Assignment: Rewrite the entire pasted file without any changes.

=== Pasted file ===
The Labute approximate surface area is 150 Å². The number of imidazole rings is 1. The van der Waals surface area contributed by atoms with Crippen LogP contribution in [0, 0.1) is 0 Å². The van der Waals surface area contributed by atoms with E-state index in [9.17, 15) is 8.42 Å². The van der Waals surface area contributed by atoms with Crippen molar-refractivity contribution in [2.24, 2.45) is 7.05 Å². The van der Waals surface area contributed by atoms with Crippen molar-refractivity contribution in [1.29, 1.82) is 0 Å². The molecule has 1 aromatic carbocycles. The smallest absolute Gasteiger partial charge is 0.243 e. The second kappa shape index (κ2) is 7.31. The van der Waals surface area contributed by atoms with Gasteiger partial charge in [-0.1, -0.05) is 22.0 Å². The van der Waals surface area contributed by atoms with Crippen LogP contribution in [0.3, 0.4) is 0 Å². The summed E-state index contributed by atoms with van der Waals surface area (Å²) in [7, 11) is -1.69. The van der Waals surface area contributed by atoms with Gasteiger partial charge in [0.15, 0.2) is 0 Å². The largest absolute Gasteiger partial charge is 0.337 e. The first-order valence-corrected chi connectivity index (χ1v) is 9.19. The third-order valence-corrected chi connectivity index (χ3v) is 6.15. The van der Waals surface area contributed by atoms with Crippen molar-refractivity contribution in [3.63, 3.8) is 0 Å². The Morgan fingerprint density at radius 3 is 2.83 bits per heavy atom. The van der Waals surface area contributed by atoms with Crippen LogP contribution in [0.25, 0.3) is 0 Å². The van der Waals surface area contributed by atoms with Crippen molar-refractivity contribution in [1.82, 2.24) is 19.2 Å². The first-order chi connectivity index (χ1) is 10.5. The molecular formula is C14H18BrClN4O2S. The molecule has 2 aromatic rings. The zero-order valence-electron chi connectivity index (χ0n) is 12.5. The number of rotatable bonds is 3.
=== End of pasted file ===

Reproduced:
The Labute approximate surface area is 150 Å². The number of imidazole rings is 1. The van der Waals surface area contributed by atoms with Crippen LogP contribution in [0, 0.1) is 0 Å². The van der Waals surface area contributed by atoms with E-state index in [9.17, 15) is 8.42 Å². The van der Waals surface area contributed by atoms with Crippen molar-refractivity contribution in [2.24, 2.45) is 7.05 Å². The van der Waals surface area contributed by atoms with Crippen molar-refractivity contribution in [1.29, 1.82) is 0 Å². The molecule has 1 aromatic carbocycles. The smallest absolute Gasteiger partial charge is 0.243 e. The second kappa shape index (κ2) is 7.31. The van der Waals surface area contributed by atoms with Gasteiger partial charge in [-0.1, -0.05) is 22.0 Å². The van der Waals surface area contributed by atoms with Crippen LogP contribution in [0.3, 0.4) is 0 Å². The summed E-state index contributed by atoms with van der Waals surface area (Å²) in [7, 11) is -1.69. The van der Waals surface area contributed by atoms with Gasteiger partial charge in [0.15, 0.2) is 0 Å². The largest absolute Gasteiger partial charge is 0.337 e. The first-order valence-corrected chi connectivity index (χ1v) is 9.19. The third-order valence-corrected chi connectivity index (χ3v) is 6.15. The van der Waals surface area contributed by atoms with Crippen molar-refractivity contribution in [3.63, 3.8) is 0 Å². The Morgan fingerprint density at radius 3 is 2.83 bits per heavy atom. The van der Waals surface area contributed by atoms with Crippen LogP contribution in [0.25, 0.3) is 0 Å². The van der Waals surface area contributed by atoms with Crippen molar-refractivity contribution in [1.82, 2.24) is 19.2 Å². The first-order chi connectivity index (χ1) is 10.5. The molecular formula is C14H18BrClN4O2S. The molecule has 2 aromatic rings. The zero-order valence-electron chi connectivity index (χ0n) is 12.5. The number of rotatable bonds is 3.